The rise of comprehensive
widespread promotion of
comprehensive sexuality education
is not a recent occurrence in the
United States. According to the
Guttmacher Institute (2012),
Americans in the 1970s supported
sex education in schools due to the
alarming rise in teen pregnancies
and the influx of HIV/AIDS.
Currently, the majority of parents,
educators, and health professionals
all support comprehensive
sexuality education, while an
aggressive public minority and
many politicians push abstinenceonly education with the belief that
sex among adolescents is a moral
issue rather than a health issue
(Berne &Huberman, 1999; Santelli,
et al. 2006).
In the article written by Santelli, et
al. (2006), the authors discussed the sexual behaviors of youth as a health issue
according to proponents of comprehensive sexuality education. Because for these
proponents sexuality is a health issue, they do not believe it is ethical to withhold
information regarding personal health maintenance; to do so would cause harm.
Causing harm to others directly violates the common medical principle of nonmaleficence. Further, more studies have been done that validatecomprehensive
sexuality education as opposed to abstinence-only education. The opposing core
beliefs of sexuality as a health issue and sexuality as a moral issue polarize the
discussions regarding sex education without either position offering compromise
(Berne &Huberman, 1999).
Sex Education in the U.S. 7
Such controversy inhibits progression toward creating policies that would cause the
rates of U.S. teen pregnancy and STI transmission to decline to levels more
consistent with those of other developed countries, which take much different
approaches to ensuring the sexual health of their youth.
Outcomes of Current Sexuality Education Policy
There are two key determinants of inadequate sexuality education in the United
States: Pregnancy (along with childbirth and abortion), and STI transmission.
Figure 2 shows the U.S. has a significantly higher teen birth rate than several other
industrialized countries. Many young women who become pregnant outside of
marriage are ostracized from the conservative families in which they were raised,
leaving them without financial and familial support (Saewyc, 2003). These young
people are left with less access to proper health care and in turn, their babies may
*Compiled by Associated Press 2010
The debates regarding sexuality education have not only been based on health
indicators, but also based on the moral state of U.S. society. Many studies and
evaluations have been done on the different types of sexuality education programs
in the U.S. to determine their efficacy in delaying age of first intercourse and
reducing teen pregnancy.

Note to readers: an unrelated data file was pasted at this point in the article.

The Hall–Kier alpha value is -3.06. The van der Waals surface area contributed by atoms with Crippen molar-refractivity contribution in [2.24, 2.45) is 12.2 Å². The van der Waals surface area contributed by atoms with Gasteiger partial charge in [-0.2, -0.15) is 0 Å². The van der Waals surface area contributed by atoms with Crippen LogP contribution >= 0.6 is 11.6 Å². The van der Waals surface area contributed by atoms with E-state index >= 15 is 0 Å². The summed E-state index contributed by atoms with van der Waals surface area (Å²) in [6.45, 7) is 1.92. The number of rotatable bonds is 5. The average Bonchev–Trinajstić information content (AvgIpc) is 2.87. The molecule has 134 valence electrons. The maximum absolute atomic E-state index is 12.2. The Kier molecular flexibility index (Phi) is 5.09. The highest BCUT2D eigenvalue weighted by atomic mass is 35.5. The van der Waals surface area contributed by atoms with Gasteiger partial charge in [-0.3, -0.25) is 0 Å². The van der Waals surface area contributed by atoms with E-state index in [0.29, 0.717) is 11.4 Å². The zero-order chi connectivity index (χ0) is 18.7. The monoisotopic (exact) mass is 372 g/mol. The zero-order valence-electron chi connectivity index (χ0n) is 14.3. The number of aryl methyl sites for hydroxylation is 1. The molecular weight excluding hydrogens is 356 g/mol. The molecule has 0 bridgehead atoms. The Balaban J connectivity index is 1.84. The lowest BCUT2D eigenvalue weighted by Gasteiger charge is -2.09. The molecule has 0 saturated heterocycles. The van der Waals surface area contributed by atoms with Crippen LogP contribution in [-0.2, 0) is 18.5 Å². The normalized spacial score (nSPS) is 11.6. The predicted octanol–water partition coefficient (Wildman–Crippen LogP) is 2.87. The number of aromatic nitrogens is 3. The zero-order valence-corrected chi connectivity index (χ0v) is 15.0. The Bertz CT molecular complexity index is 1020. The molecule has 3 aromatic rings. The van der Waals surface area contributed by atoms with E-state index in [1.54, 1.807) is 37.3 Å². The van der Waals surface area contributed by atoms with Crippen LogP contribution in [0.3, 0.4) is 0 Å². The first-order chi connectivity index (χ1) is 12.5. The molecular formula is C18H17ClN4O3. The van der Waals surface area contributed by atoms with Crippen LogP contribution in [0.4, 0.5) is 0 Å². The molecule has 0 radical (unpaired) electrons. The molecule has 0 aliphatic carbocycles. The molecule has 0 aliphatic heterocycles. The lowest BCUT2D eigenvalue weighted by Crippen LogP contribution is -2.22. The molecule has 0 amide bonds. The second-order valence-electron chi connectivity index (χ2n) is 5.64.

Unlike many other developed countries, the United States has no federal
requirement for sexuality education, so it is left to each state to decide their own
Sex Education in the U.S. 8
policies regarding sexuality education. For example, Maine has completely refused
to accept any federal funding for abstinence-only programs. Although many
individual organizations have welcomed the federal incentive to teach abstinenceonly sexuality education, there is an overwhelming lack of evidence showing the
efficacy of such programs (Santelli, et al., 2006).
The other determinant of inadequate sexuality education is that the U.S. has seen a
rise in STI transmission. Conversely, the countries that take a more pragmatic and
sex-positive approach to sexuality education—acceptingadolescents as sexual
beings—demonstratemore widespread and correct use of contraceptive devices,
thus reducing the rate of unintended teen pregnancy and STI transmission (Byrne
&Huberman, 1999). Many young people who have chlamydia, gonorrhea, and HIV
are unaware of their infection due to lack of symptoms, and if left undetected and
untreated, chlamydia and gonorrhea can lead to pelvic inflammatory disease,
infertility, ectopic pregnancy, and in the case of HIV, death (CDC, 2008).
It would be valuable to the health of U.S. teens if the U.S. federal and state
governments consider and incorporate some of the examples other industrialized
countries have provided.
How to Improve Teen Sexual Health
Foreign Approaches to Sex and Relationship Education
While the United States has the highest teen pregnancy rate of all other developed
countries, Switzerland and Netherlands have the lowest and second lowest,
respectively (World Bank, 2009). The Netherlands has a method for sex education
that is different from many other countries. The Dutch treat sexuality as a matterof-fact, natural part of humanity. Weaver, et al. (2005) discussed the sex education
policies of the Netherlands as well as those of France and Australia. Since 1993,
schools in the Netherlands have been required to include sexuality education in
their curriculum, although no specific curriculum is enforced. Teachers are free to
incorporate the necessary topics into their other courses as they choose (p. 174).
The Dutch highly value education and believe it is important that students direct
class discussions through asking questions; the goal is more to talk about sexual
health rather than simply teach it, and all the teachers receive training in sexual
health (Byrne &Huberman, 1999).